18. 18.  B) Surface characteristics :    Surface is quite different from interior Examples  Dental casting alloy containing 70% gold may have 95% gold at its surface  Relative unpolymerized state of a sealant at its surface The surface composition, roughness, mechanical & chemical properties are critical to the biocompatibility www.indiandentalacademy.com
  19. 19. Concept of Immunotoxicity www.indiandentalacademy.com
  20. 20. Concept of Immunotoxicity “ Based on the principle that small alteration in the cells of immune systems by materials can have significant biological consequences ”  Examples:   Mercury ions increase the Glutathione but Palladium decreases Glutathione content of Monocytes HEMA may change the ability of Monocytes to direct an immune response once challenged by plaque or others agents www.indiandentalacademy.com
  21. 21. Oral anatomy that influences the Biological response  Enamel : “seals” the tooth   Peroxides permeate intact enamel Dentine & Pulp :    Smear layer Effective in reducing the hydrostatic pressure but not diffusion Acid etching www.indiandentalacademy.com
  22. 22.  Bone : Osseointegration & Biointegration  Osseointegration      Implant & bone closely approximate to each other Approximation less than 100 A No fibrous tissue in intervening space Titanium alloys Biointegration Implant & bone are fused to one another & are continuous  Occurs with Ceramic & Ceramic coated metal implants Eg: Calcium & Tri calcium phosphate, Hydroxyapatite, Bioglass  www.indiandentalacademy.com
  23. 23. Measuring the Biocompatibility   Is not simple and methods of measurement are evolving rapidly as more is know about the interactions between dental materials and oral tissues & as technologies for testing improves Classified as     In Vitro test Animal test Usage test Clinical trial – special case of a usage test in humans www.indiandentalacademy.com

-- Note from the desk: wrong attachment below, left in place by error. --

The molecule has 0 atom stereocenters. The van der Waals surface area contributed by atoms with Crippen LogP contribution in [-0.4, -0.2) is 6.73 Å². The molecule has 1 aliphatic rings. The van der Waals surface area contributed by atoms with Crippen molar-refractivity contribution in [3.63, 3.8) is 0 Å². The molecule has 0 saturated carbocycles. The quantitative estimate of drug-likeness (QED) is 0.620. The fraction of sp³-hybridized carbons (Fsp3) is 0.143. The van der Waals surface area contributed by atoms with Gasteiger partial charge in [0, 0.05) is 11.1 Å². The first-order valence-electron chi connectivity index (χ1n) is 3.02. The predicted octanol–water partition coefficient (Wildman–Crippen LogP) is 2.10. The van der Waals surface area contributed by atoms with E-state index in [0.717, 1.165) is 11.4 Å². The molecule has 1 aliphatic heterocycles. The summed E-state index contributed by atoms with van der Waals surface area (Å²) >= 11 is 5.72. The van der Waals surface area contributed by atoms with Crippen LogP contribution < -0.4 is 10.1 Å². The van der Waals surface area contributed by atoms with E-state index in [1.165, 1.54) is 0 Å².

24. 24. In Vitro test  Placement of a material or component of it in contact with cell, enzyme or some other isolated biological system   Direct  Material in contact  Physically present or extract from material Indirect  Some sort of barrier www.indiandentalacademy.com
  25. 25. Types of cells used in In-vitro assays  Primary cells :    Directly from an animal into culture Grows for only a limited time Continuous cells :  Primary cells transformed to allow them to grow indefinitely www.indiandentalacademy.com
  26. 26. Testing procedures & extent of testing   Manufacturer’s responsibility to test new material A) Initial tests :deals with general biocompatibility & systemic effects of a material  Short term systemic toxicity test    Acute systemic toxicity test   Dental remedies that have significant volatility under usage condition Hemolysis test   I.V administration Inhalation toxicity test   Short time oral administration Toxicity profile In vitro evaluation of hemolytic activity of materials intended for prolonged tissue contact Emes mutagenicity & the dominant lethal test  To asses the potentialwww.indiandentalacademy.com carcinogenic activity